Photo/IllutrationHiroshi Nomura uses his rubber boat on July 7 to rescue neighbors in the Mabicho district of Kurashiki, Okayama Prefecture. (Provided by an acquaintance of Hiroshi Nomura)

  • Photo/Illustraion
  • Photo/Illustraion

KURASHIKI, Okayama Prefecture--Hiroshi Nomura’s main priority after an evacuation advisory was issued was to save his car. Hours later, he lay collapsed from exhaustion on an embankment, having single-handedly rescued 20 of his neighbors from rising floodwaters.

Hundreds of Self-Defense Forces members and firefighters are involved in rescue work in the Mabicho district here, one of the areas hardest hit from the torrential rains that have inundated western Japan. At least 48 people in the district have been confirmed dead.

But that number could have been higher if not for the selfless efforts of Nomura.

Nomura, a 31-year-old company employee, was at home with his father, Shinji, 58, and mother, Yumiko, 57, on July 6 when the downpours started.

An evacuation advisory was issued for Mabicho around 10 p.m., and Nomura told his parents, “We won’t be able to do anything if the car is damaged.”

So he drove his car to a park on higher ground and decided to watch a broadcast of the World Cup there while waiting out the storm.

However, the rain never let up and the situation drastically worsened.

Around 1 a.m. on July 7, Yumiko, who was still at home, called her son to tell him that the water had reached the hood of their other car.

“It’s all over,” she said.

Two hours later, she sent a message through the Line free messaging app that said, “(The water) is now at shoulder level.”

At dawn, Nomura unpacked and inflated a rubber dinghy from his car. He drove to an embankment near his home at 8 a.m., and the morning light revealed that the entire neighborhood was under water.

With the rain still pouring down, Hiroshi rowed the dinghy about 300 meters to his home.

His parents had already been rescued by a boat sent out by city officials. But as Nomura looked around, he saw many of his neighbors were still trapped by the flooding.

An older man was standing on his veranda with water up to his chest. An acquaintance was on the roof of his home, waving a towel to grab someone’s attention. Nomura also saw small children stuck in their homes.

He shouted to one person: “Climb up to the roof and wait there. I’ll return right away.”

The embankment was about a 10-minute boat ride from the stricken homes.

Nomura’s rubber boat could only carry two others, so he had to keep rowing back and forth to pick up his stranded neighbors.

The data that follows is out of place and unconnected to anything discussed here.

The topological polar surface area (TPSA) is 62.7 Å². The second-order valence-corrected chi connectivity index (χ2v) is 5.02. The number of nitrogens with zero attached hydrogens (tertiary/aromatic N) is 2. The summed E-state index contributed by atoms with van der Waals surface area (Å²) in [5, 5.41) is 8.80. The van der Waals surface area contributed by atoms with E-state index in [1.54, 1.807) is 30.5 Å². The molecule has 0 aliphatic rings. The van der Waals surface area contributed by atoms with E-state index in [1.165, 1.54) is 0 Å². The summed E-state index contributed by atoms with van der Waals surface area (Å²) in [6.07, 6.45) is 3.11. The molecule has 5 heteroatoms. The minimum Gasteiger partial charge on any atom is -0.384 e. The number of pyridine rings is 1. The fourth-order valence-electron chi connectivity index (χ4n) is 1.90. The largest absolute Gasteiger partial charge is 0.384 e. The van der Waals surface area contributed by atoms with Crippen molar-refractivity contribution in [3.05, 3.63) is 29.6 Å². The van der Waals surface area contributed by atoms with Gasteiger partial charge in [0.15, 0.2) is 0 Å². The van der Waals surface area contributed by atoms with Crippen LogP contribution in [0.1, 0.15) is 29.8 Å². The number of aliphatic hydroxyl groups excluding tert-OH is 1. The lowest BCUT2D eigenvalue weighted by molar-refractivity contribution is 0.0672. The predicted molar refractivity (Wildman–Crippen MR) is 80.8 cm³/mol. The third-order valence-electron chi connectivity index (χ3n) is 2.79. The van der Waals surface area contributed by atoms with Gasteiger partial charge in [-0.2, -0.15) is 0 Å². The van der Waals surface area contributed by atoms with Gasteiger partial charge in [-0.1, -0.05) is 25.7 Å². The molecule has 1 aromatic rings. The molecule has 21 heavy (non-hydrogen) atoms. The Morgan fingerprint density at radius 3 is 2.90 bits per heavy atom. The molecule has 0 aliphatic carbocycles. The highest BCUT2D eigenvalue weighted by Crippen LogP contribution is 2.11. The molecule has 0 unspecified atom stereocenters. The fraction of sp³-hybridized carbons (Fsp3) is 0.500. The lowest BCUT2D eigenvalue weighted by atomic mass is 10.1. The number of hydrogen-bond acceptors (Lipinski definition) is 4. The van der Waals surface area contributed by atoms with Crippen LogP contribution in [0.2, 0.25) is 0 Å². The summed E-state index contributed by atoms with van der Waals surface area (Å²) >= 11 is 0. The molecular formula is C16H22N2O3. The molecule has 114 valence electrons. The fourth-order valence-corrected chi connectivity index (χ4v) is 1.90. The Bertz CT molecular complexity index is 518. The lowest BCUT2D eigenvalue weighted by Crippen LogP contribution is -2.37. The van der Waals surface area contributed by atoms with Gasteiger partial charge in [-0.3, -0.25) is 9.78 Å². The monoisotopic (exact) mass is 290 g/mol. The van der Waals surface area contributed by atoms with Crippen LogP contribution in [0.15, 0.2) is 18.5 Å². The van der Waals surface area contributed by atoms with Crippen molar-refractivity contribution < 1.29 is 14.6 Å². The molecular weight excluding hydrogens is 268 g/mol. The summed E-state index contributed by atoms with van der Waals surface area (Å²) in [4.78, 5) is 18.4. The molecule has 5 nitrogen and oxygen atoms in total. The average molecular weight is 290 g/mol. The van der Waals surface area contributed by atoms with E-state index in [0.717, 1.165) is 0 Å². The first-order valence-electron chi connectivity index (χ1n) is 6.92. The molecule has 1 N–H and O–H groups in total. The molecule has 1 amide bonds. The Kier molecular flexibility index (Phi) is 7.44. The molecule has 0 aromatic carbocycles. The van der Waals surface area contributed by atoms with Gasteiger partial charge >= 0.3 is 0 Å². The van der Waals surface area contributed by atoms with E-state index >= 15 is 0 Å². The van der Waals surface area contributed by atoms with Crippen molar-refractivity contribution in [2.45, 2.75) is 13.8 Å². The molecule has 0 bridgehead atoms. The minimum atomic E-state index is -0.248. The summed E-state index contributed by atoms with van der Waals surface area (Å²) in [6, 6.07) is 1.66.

He posted a video on a social networking service and asked his friends to help out.

The disaster had created a number of hazards that threatened to derail his rescue efforts. He had to duck under power lines that were now at eye level, and he had to avoid debris with nails sticking out.

Nomura feared that his boat would start leaking whenever it hit roof tiles.

But he did not stop rowing because he was worried that the person he had left behind would not be there when he returned.

Nomura had not eaten since the previous day and did not have much water to drink. Yet he kept rowing and rescuing people for about four hours.

His hands became numb, and he had difficulty speaking as dehydration and fatigue set in.

Finally, he collapsed but mumbled that he had to reach those still left behind. He then lost consciousness.

By that time, Nomura had rescued about 20 people.

His friends took over and continued using his rubber boat to rescue others until about 7 p.m. Other district residents with rubber boats also joined the efforts.

“I am truly grateful because I don’t think I would have made it through another 20 minutes,” said a 69-year-old man who was rescued by Nomura.

Nomura regained consciousness in a hospital bed. His health recovered, and he left the hospital on July 10.

Nomura knew about the dangers of flooding and landslides, having worked as a volunteer after a series of powerful earthquakes struck Kumamoto Prefecture two years ago.

He was somewhat apologetic for having to be saved by someone else.

But he said, “I am happy if one more person was saved due to my efforts.”